(from Pink Water: Plastics, Pesticides, and Pills Are Contaminating Our Drinking Supply By Holly Pyhtila, August 2008; emphasis mine.  To read the article in its entirety, go to, scroll to the bottom of the page and in the search field type "Pink Water".)

As it turns out, birth control pills aren't just affecting some trout in a Denver stream. This problem is affecting all life on earth.


So back to that first quotation from APP.  You know, the one about contraception being cheaper than human carbon emissions?

Tuesday, September 8, 2009

Ave Maria

On this feast of the Nativity of the Blessed Virgin, why destract ourselves?  The issues will still be there tomorrow.

Saturday, September 5, 2009


"The division in the church boils down to two different camps that see the world in entirely different ways:

"One recognizes the world as a battlefield where evil must be called out and defeated.

"The other strides through the world believing it to be a place that only needs to be engaged with, and it will see the light of truth and accept it. It is the easier and less confrontational path, and perhaps a little too naive. It is the view that has ruled the day for the past 40 years in the west, and the Church in the west is in massive retreat because of it."  Mike Voris, THE VORTEX,

Friday, September 4, 2009

21st Century Breakdown? Yeah, no kidding.

“They all walk with their heads down, never make eye contact, have an expression of stone on their faces,” lamented a friend of mine last night regarding his fellow students at the local University. “Everyone seems so hopeless.”

I share his concern.

His concern triggered my memory. A few months ago I remember watching an episode of Saturday Night Live. The musical guest was Green Day, performing a song that disturbed me to my core:

Violence is an energy
Against the enemy
Well, violence is an energy

Bringing on the fury
The choir infantry
Revolt against the honor to obey

Overthrow the effigy
The vast majority
Well, burning down the foreman of control

Silence is the enemy
Against your urgency
So rally up the demons of your soul

Do you know the enemy?
Do you know the enemy?
Well, gotta know the enemy

Anyone who owns a copy of Green Day’s album titled 21st Century Breakdown is listening to song lyrics such as this...chaotic, dark, angry, violent, bitter, befuddled, insolent. 

This is not a call to censor artists, because that has no effect other than increasing sales. Bands that peddle despair have a pretty large fan base among teens and young adults for a reason, though. They’re offering empathy and an answer—a wrong answer that can be easily discarded by a person who has been properly formed, but to a teen or young adult with next to nothing by way of real formation? How do parents explain to teens or young adults what this message is really all about, when they have done little or nothing to form them all along?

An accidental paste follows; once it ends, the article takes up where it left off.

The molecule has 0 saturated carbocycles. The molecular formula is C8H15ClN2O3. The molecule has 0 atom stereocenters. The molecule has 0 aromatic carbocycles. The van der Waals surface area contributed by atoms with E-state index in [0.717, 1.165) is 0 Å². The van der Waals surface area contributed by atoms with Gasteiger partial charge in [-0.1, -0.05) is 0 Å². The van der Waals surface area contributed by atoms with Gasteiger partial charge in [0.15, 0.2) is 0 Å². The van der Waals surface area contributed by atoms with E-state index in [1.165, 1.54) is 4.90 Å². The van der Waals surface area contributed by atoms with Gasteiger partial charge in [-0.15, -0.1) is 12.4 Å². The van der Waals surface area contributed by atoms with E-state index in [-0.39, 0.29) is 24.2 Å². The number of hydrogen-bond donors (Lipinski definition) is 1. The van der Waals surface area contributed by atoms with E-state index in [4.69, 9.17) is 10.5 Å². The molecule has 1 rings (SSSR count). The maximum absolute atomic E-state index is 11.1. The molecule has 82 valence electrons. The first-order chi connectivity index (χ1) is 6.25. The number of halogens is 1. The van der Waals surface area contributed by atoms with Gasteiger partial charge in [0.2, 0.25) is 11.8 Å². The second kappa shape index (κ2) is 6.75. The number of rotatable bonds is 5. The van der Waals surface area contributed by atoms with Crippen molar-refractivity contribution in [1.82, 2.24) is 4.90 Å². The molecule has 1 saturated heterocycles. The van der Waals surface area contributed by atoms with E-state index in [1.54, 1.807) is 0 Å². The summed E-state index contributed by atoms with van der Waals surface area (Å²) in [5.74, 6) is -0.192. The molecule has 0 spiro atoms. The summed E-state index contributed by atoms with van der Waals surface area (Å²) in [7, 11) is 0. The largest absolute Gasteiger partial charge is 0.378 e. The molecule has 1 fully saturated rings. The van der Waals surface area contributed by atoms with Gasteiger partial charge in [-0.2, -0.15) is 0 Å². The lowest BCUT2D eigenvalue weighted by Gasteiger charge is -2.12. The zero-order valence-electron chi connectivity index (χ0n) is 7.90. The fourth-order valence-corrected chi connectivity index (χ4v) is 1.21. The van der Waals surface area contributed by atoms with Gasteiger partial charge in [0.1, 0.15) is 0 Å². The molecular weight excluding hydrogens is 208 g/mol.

I have numerous friends that are CCD teachers, and I was involved in Teen Ministry at my parish for several years. Our biggest complaint is lack of parental participation. More than a few parents do not take an interest in the curriculum offered, don’t show up to special functions or retreats, don’t bring their children to Mass regularly or even attend themselves, and other than nominally don’t truly live out their Catholic faith. They literally drop their kid off on the church steps and speed away. It’s no wonder that our parish programs for the youth have limited success in keeping our kids Catholic.

Parents who have not actively participated in the forming of their children’s faith, for whatever reason, have done their children a grave disservice. One or two hours in a CCD class or youth program can’t combat 24/7 constant bombardment from television, radio, the internet and video games.

What scares me the most is how many kids have this very song in their CD player right now on repeat? Because that's what's forming them.

Thursday, September 3, 2009

I dig Pope Leo XIII...

...he really "got it". His encyclical titled Rerum Novarum is a thorough reminder that society exists for humanity's betterment, not the other way around.

"...if human society is to be healed now, in no other way can it be healed save by a return to Christian life and Christian institutions. When a society is perishing, the wholesome advice to give to those who would restore it is to call it to the principles from which it sprang; for the purspose and perfection of an association is to aim at and to attain that for which it is formed, and its efforts should be put in motion and inspired by the end and object which originally gave it being. Hence, to fall away from its primal constitution implies disease; to go back to it, recovery." (Rerum Novarum, #27)